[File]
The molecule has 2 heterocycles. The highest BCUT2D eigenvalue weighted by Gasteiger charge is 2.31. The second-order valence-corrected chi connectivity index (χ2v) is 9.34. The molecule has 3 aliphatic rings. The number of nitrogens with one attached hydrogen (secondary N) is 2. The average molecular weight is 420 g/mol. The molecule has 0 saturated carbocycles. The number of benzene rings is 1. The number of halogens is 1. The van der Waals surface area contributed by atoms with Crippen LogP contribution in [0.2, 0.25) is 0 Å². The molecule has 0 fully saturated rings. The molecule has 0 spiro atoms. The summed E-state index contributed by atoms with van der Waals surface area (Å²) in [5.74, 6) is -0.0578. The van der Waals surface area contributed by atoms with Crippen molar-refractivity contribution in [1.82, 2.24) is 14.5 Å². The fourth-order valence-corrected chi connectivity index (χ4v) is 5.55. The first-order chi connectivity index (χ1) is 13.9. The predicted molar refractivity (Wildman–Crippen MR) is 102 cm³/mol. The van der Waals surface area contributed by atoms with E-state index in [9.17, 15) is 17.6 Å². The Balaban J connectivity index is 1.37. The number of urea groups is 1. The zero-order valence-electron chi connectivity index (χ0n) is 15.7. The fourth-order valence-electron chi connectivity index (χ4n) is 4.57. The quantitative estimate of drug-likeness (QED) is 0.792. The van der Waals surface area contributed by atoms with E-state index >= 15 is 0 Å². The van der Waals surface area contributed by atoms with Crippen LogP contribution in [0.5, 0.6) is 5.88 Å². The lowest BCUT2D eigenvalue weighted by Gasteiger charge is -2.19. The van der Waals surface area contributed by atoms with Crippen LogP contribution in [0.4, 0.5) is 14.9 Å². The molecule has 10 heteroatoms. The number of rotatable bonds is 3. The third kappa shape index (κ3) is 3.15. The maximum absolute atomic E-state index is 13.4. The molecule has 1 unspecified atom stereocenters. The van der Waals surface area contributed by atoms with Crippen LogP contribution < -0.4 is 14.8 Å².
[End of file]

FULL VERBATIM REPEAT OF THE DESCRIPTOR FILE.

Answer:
The molecule has 2 heterocycles. The highest BCUT2D eigenvalue weighted by Gasteiger charge is 2.31. The second-order valence-corrected chi connectivity index (χ2v) is 9.34. The molecule has 3 aliphatic rings. The number of nitrogens with one attached hydrogen (secondary N) is 2. The average molecular weight is 420 g/mol. The molecule has 0 saturated carbocycles. The number of benzene rings is 1. The number of halogens is 1. The van der Waals surface area contributed by atoms with Crippen LogP contribution in [0.2, 0.25) is 0 Å². The molecule has 0 fully saturated rings. The molecule has 0 spiro atoms. The summed E-state index contributed by atoms with van der Waals surface area (Å²) in [5.74, 6) is -0.0578. The van der Waals surface area contributed by atoms with Crippen molar-refractivity contribution in [1.82, 2.24) is 14.5 Å². The fourth-order valence-corrected chi connectivity index (χ4v) is 5.55. The first-order chi connectivity index (χ1) is 13.9. The predicted molar refractivity (Wildman–Crippen MR) is 102 cm³/mol. The van der Waals surface area contributed by atoms with E-state index in [9.17, 15) is 17.6 Å². The Balaban J connectivity index is 1.37. The number of urea groups is 1. The zero-order valence-electron chi connectivity index (χ0n) is 15.7. The fourth-order valence-electron chi connectivity index (χ4n) is 4.57. The quantitative estimate of drug-likeness (QED) is 0.792. The van der Waals surface area contributed by atoms with E-state index >= 15 is 0 Å². The van der Waals surface area contributed by atoms with Crippen LogP contribution in [0.5, 0.6) is 5.88 Å². The lowest BCUT2D eigenvalue weighted by Gasteiger charge is -2.19. The van der Waals surface area contributed by atoms with Crippen LogP contribution in [0.4, 0.5) is 14.9 Å². The molecule has 10 heteroatoms. The number of rotatable bonds is 3. The third kappa shape index (κ3) is 3.15. The maximum absolute atomic E-state index is 13.4. The molecule has 1 unspecified atom stereocenters. The van der Waals surface area contributed by atoms with Crippen LogP contribution < -0.4 is 14.8 Å².